Postby Raphael » Tue Jun 08, 2010 6:04 pm

Raphael --

The interesting thing about our eternal questioning of what exactly did this man look like might be answered by Keats himself. In a letter to his sister, dated 17 June 1819 - sent from Shanklin (not Chichester, as I previously thought -- I'm bad. . . ), he says

". . . The head Mr. Severn did of me is now too dear but here inclosed is a very
capital Profile done by Mr. Brown."

This comment is why my favourite drawing/painting of Keats is this pencilled profile completed by Brown. If Keats himself refers to it as a 'capital Profile," it MUST look like him, don't you think?


Not necessarily Ennis. John didn't think himself good looking and described his life mask as "my awful visage" and we know a life mask does look like the person because it is plaster placed on the person's face, so it forms into the features as it dries. Fanny Keats said that the mask was a "perfect copy" of the "features of my dear brother" but said his lips were thinner in the mask because of course he had to press his lips together so plaster wouldn't get inside his mouth. She said his real expression was even "sweeter" than the life mask- so the life mask is almost exactly like him. She also rated the ivory minature done by Joseph Severn as a good likeness as did C C Clarke. When you compare the life mask to Joseph Severn's two drawings ( one of which is my avatar) the likeness of them to the life mask can be seen.Brown's drawing looks nothing like them and his mouth shape is all wrong. John may have liked it because it didn't look much like him or because his friend drew it- the technique is good, even though I think it doesn't resemble him.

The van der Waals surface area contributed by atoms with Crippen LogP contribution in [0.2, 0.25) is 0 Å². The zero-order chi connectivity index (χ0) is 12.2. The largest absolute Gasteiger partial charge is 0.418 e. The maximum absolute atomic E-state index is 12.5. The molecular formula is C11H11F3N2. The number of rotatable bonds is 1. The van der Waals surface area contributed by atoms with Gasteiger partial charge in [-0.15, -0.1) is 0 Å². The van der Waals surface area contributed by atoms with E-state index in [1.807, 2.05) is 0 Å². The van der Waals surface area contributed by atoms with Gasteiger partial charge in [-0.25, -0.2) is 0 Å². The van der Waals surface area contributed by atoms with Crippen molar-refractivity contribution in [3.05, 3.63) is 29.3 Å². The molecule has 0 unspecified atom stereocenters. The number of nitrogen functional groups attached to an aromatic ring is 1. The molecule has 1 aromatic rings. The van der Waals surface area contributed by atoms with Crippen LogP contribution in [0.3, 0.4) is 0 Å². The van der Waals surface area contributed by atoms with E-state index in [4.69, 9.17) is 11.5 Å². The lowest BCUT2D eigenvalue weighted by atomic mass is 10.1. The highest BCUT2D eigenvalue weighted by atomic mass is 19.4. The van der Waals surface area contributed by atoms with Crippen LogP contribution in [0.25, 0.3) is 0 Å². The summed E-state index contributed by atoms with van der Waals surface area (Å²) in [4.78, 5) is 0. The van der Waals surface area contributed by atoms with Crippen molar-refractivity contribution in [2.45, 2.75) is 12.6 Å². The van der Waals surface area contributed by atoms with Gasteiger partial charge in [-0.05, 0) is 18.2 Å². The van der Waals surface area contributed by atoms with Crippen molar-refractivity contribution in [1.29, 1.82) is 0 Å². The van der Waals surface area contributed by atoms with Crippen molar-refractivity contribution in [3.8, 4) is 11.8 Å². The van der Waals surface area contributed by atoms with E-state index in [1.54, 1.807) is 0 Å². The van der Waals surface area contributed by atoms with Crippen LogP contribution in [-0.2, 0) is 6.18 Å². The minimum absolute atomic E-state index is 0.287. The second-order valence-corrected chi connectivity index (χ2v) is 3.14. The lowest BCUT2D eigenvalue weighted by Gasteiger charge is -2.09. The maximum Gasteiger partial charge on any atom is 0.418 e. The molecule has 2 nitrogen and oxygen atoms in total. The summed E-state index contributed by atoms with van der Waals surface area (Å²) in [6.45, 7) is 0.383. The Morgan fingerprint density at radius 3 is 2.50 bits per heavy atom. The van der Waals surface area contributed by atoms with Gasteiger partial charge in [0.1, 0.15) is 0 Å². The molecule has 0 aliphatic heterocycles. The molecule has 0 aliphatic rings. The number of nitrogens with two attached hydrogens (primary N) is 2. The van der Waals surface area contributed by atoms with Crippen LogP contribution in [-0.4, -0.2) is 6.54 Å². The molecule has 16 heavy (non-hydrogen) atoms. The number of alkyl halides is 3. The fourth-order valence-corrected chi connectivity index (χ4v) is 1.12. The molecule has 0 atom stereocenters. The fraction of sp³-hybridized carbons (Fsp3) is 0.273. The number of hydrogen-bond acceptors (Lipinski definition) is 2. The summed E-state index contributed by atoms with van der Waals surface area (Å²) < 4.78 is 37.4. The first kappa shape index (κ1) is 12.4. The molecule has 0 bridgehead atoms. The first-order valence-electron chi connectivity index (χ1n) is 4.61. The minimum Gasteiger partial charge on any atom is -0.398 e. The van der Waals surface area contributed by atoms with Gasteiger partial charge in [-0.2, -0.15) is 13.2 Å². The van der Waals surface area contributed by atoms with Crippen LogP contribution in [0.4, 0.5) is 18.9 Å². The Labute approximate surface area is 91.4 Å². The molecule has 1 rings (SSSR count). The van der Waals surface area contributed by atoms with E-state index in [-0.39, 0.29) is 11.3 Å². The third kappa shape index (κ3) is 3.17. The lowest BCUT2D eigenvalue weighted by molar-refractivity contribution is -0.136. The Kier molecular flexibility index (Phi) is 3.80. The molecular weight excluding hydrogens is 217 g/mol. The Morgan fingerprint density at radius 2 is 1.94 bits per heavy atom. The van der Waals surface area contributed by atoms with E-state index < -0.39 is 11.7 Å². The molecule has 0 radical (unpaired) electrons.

I'm assuming the "head Mr. Severn did of me" is that wimpy-looking miniature. Is it "now too dear" because he's already given it to Fanny Brawne? He does (or did) give it to her, right? I'm just not too sure when. I'm at school now and don't have access to my Keats's books for reference.



I think he meant the ivory minature yes. I don't think it wimpy at all and neither did C C clarke he described thus:

The most perfect and favourite portrait of him was the one — the first — by Severn, published in Leigh Hunt's Lord Byron and his Contemporaries, which I remember the artist sketching in a few minutes, one evening, when several of Keats's friends were at his apartments in the Poultry. The portrait prefixed to the Life (also by Severn) is a most excellent one — look-and-expression likeness — an every-day and of "the earth, earthy" one

The sketch is the charcoal drawing from 1816, where he has his head turned to the left. The second is the ivory minature.

Here is C C Clarke's memoirs:

http://spenserians.cath.vt.edu/Biograph ... ioid=35228

You can get a real sense of our dear poet from this account. Clarke knew him since boyhood.
John....you did not live to see-
who we are because of what you left,
what it is we are in what we make of you.

Peter Sanson, 1995.